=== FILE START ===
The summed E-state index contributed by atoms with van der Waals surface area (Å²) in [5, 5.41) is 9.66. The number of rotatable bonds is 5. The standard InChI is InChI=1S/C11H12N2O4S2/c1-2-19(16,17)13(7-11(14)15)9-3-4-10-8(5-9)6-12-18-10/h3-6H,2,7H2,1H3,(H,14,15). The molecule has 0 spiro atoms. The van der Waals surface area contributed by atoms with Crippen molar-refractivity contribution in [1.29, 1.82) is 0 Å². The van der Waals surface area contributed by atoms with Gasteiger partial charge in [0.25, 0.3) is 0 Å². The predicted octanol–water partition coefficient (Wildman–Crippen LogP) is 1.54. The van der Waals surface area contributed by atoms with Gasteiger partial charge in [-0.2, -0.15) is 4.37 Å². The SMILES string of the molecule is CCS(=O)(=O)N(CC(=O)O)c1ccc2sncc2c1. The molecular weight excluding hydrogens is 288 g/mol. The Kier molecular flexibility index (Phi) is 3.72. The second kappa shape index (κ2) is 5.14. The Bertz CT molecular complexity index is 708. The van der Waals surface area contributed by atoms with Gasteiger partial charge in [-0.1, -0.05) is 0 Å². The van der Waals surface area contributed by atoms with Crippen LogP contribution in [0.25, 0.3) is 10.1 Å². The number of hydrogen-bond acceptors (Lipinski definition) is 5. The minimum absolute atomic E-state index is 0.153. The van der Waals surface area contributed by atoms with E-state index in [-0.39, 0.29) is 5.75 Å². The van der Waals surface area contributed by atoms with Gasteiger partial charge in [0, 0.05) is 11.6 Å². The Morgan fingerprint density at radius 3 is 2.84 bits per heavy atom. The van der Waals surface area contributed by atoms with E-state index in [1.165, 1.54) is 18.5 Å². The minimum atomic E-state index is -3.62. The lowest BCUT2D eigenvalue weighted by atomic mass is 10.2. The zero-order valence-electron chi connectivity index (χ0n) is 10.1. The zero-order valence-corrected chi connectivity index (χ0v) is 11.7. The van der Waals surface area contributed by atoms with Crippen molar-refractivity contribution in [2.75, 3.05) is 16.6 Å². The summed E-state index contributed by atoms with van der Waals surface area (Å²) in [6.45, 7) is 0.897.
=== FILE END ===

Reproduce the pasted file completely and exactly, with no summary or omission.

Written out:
The summed E-state index contributed by atoms with van der Waals surface area (Å²) in [5, 5.41) is 9.66. The number of rotatable bonds is 5. The standard InChI is InChI=1S/C11H12N2O4S2/c1-2-19(16,17)13(7-11(14)15)9-3-4-10-8(5-9)6-12-18-10/h3-6H,2,7H2,1H3,(H,14,15). The molecule has 0 spiro atoms. The van der Waals surface area contributed by atoms with Crippen molar-refractivity contribution in [1.29, 1.82) is 0 Å². The van der Waals surface area contributed by atoms with Gasteiger partial charge in [0.25, 0.3) is 0 Å². The predicted octanol–water partition coefficient (Wildman–Crippen LogP) is 1.54. The van der Waals surface area contributed by atoms with Gasteiger partial charge in [-0.2, -0.15) is 4.37 Å². The SMILES string of the molecule is CCS(=O)(=O)N(CC(=O)O)c1ccc2sncc2c1. The molecular weight excluding hydrogens is 288 g/mol. The Kier molecular flexibility index (Phi) is 3.72. The second kappa shape index (κ2) is 5.14. The Bertz CT molecular complexity index is 708. The van der Waals surface area contributed by atoms with Gasteiger partial charge in [-0.1, -0.05) is 0 Å². The van der Waals surface area contributed by atoms with Crippen LogP contribution in [0.25, 0.3) is 10.1 Å². The number of hydrogen-bond acceptors (Lipinski definition) is 5. The minimum absolute atomic E-state index is 0.153. The van der Waals surface area contributed by atoms with E-state index in [-0.39, 0.29) is 5.75 Å². The van der Waals surface area contributed by atoms with Gasteiger partial charge in [0, 0.05) is 11.6 Å². The Morgan fingerprint density at radius 3 is 2.84 bits per heavy atom. The van der Waals surface area contributed by atoms with E-state index in [1.165, 1.54) is 18.5 Å². The minimum atomic E-state index is -3.62. The lowest BCUT2D eigenvalue weighted by atomic mass is 10.2. The zero-order valence-electron chi connectivity index (χ0n) is 10.1. The zero-order valence-corrected chi connectivity index (χ0v) is 11.7. The van der Waals surface area contributed by atoms with Crippen molar-refractivity contribution in [2.75, 3.05) is 16.6 Å². The summed E-state index contributed by atoms with van der Waals surface area (Å²) in [6.45, 7) is 0.897.